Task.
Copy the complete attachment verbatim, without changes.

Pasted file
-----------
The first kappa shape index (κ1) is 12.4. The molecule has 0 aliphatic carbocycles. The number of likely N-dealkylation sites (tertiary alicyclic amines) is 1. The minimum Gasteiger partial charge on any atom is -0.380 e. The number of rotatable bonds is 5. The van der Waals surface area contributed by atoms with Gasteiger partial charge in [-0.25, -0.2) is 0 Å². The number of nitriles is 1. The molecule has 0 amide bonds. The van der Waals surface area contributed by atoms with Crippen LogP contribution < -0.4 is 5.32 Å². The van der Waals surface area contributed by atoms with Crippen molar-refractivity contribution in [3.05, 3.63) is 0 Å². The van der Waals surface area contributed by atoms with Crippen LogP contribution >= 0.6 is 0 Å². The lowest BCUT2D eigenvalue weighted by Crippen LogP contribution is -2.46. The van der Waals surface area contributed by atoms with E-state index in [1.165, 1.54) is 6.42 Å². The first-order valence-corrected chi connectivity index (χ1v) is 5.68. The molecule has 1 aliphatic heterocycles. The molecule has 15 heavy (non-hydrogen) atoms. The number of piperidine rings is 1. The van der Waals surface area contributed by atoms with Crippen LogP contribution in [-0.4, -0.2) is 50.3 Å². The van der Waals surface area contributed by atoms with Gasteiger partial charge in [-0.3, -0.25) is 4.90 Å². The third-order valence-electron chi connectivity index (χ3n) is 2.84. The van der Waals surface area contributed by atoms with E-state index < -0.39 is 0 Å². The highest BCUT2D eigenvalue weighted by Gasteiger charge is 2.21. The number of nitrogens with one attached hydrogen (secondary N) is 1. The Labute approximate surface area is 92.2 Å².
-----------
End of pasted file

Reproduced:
The first kappa shape index (κ1) is 12.4. The molecule has 0 aliphatic carbocycles. The number of likely N-dealkylation sites (tertiary alicyclic amines) is 1. The minimum Gasteiger partial charge on any atom is -0.380 e. The number of rotatable bonds is 5. The van der Waals surface area contributed by atoms with Gasteiger partial charge in [-0.25, -0.2) is 0 Å². The number of nitriles is 1. The molecule has 0 amide bonds. The van der Waals surface area contributed by atoms with Crippen LogP contribution < -0.4 is 5.32 Å². The van der Waals surface area contributed by atoms with Crippen molar-refractivity contribution in [3.05, 3.63) is 0 Å². The van der Waals surface area contributed by atoms with Crippen LogP contribution >= 0.6 is 0 Å². The lowest BCUT2D eigenvalue weighted by Crippen LogP contribution is -2.46. The van der Waals surface area contributed by atoms with E-state index in [1.165, 1.54) is 6.42 Å². The first-order valence-corrected chi connectivity index (χ1v) is 5.68. The molecule has 1 aliphatic heterocycles. The molecule has 15 heavy (non-hydrogen) atoms. The number of piperidine rings is 1. The van der Waals surface area contributed by atoms with Crippen LogP contribution in [-0.4, -0.2) is 50.3 Å². The van der Waals surface area contributed by atoms with Gasteiger partial charge in [-0.3, -0.25) is 4.90 Å². The third-order valence-electron chi connectivity index (χ3n) is 2.84. The van der Waals surface area contributed by atoms with E-state index < -0.39 is 0 Å². The highest BCUT2D eigenvalue weighted by Gasteiger charge is 2.21. The number of nitrogens with one attached hydrogen (secondary N) is 1. The Labute approximate surface area is 92.2 Å².